Please understand that I want no part of war - it is a horrid thing to take a life. But, if we are invaded, as I told your father I will be compelled to defend our home.

   This is not the letter I sought to write to you, Miss Holly. I wanted to tell you about my time with you and how I felt since I saw you last. I wanted to tell you about my home, for I wondered how you would like it here. Though warmer, it is somewhat like your rolling hills in Ohio. Perhaps you will consider visiting us some time; my mother would love to meet you.

Yours most sincerely,

Jas. W. Johnson,
-late of Ohio,
-now on Crawley’s Ridge near Cherry Valley,
-and west of Memphis.

Long poem by ephraim crud | Details |

a conflict of words

i miss the affect and effect
my father's experiences
of mindless mass destruction
and madness
that had me pinned to every word
as moonlight on each
shone down on their dugout

'johnny, got a light'

dad lit his zippo


and eric was gone

he didn't hear a thing
no bullet whirr
not even the 'tink' of his helmet

and i think how good it is
to smell life
to sniff an ambush of the heart
under heavy fire as he
forced to headlong a ditch
landed tete-a-tete
on the bloated green remains
of the enemy
and promptly puked over its putrid face
and shat himself
he'd not hear the next 'tink'

six hour he laid there
six ****ing hours

and i '****' and carp
as my oh-so convenient
worldwide walkie-talkie bill
dollops the coconut footwipe
and curse the dog crapped patio

can you imagine

i can feel the ****

the blink last glance in the mirror

reflecting how lucky i am
to breathe this chink of words
for your pleasure
tear or revulsion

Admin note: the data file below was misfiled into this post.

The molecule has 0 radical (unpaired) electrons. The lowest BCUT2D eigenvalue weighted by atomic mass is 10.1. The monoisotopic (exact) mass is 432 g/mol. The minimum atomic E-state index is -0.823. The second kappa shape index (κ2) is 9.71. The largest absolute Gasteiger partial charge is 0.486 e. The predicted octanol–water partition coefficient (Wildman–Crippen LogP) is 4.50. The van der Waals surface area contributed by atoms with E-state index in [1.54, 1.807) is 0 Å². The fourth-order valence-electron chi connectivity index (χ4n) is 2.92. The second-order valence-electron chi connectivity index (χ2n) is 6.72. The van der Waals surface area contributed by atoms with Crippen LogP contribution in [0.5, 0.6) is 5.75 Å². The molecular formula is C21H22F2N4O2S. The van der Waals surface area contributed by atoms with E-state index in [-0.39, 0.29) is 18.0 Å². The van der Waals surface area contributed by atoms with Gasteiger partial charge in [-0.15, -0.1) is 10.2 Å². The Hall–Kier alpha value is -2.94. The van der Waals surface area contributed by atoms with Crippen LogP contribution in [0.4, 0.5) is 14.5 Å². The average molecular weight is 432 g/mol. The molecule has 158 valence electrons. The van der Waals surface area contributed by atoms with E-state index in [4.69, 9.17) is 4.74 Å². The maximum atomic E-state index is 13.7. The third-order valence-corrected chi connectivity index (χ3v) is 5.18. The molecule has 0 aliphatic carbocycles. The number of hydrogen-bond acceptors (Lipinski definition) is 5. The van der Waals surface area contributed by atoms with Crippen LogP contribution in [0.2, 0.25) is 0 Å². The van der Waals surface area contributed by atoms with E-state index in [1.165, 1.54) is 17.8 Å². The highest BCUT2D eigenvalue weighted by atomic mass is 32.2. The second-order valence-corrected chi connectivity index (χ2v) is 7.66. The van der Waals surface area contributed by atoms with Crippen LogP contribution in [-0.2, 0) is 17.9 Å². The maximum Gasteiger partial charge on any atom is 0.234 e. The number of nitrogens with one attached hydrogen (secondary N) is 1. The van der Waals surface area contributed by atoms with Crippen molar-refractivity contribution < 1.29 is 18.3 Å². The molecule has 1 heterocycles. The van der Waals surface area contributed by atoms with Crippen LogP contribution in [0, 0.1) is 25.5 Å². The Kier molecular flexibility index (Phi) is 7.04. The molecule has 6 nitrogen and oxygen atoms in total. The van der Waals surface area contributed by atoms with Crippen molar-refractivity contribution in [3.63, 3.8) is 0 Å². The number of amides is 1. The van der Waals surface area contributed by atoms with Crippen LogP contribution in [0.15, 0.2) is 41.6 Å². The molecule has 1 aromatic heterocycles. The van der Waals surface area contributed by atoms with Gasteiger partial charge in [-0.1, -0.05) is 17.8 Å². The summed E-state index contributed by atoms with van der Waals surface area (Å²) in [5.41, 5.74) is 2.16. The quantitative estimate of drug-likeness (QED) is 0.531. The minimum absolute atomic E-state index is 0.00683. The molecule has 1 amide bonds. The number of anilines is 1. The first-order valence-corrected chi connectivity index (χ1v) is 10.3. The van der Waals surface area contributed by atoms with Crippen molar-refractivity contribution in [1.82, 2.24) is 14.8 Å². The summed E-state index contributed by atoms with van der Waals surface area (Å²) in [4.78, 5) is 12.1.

your notions of a small constellation

and how good it is to eye
those chinks in the dark
that effeminate uncle john
may have faced
but for happenstance

his brother donald being short-fused
had stuck his cornea with scissors
which saw him stage
his most memorable performance
tending the testosterone of gold braid
for the duration
down the salt-watered south

others committed harakiri
for such failing the flag
for humility's sake

or the drip drip drip 
of a tortuous rising sun

or the footrot thunder of a flemish field
or sodden wood where
on a sudden an adolescent fritz
no more summers than fifteen
crossed hairs in his eye

and dad sighted
his mutter at home
worried for the safe return of her joy
and her heart broken
by the black edged letter
as he triggered his brain
to a million specks of red

and wept uncontrollably
for an age
the futility and long awaited remembrance
of all those poor bastards whose heroics
led them insane
and blindfolded by their own waste

but it's dog eat dog

someone has to helm the hounds
be the master of bloodshed
suicide dead or alive
when demons rise

and i think of the insomnia
souls nightmared by hazard
horror lost hope
and the monsters that hatched
and slithered rope tricks
to mangoes pineapples
and hog plums

yet how good
to bite the sinful fruit
to feel the thunder of a storm

the cosiness of chintzy-chintzy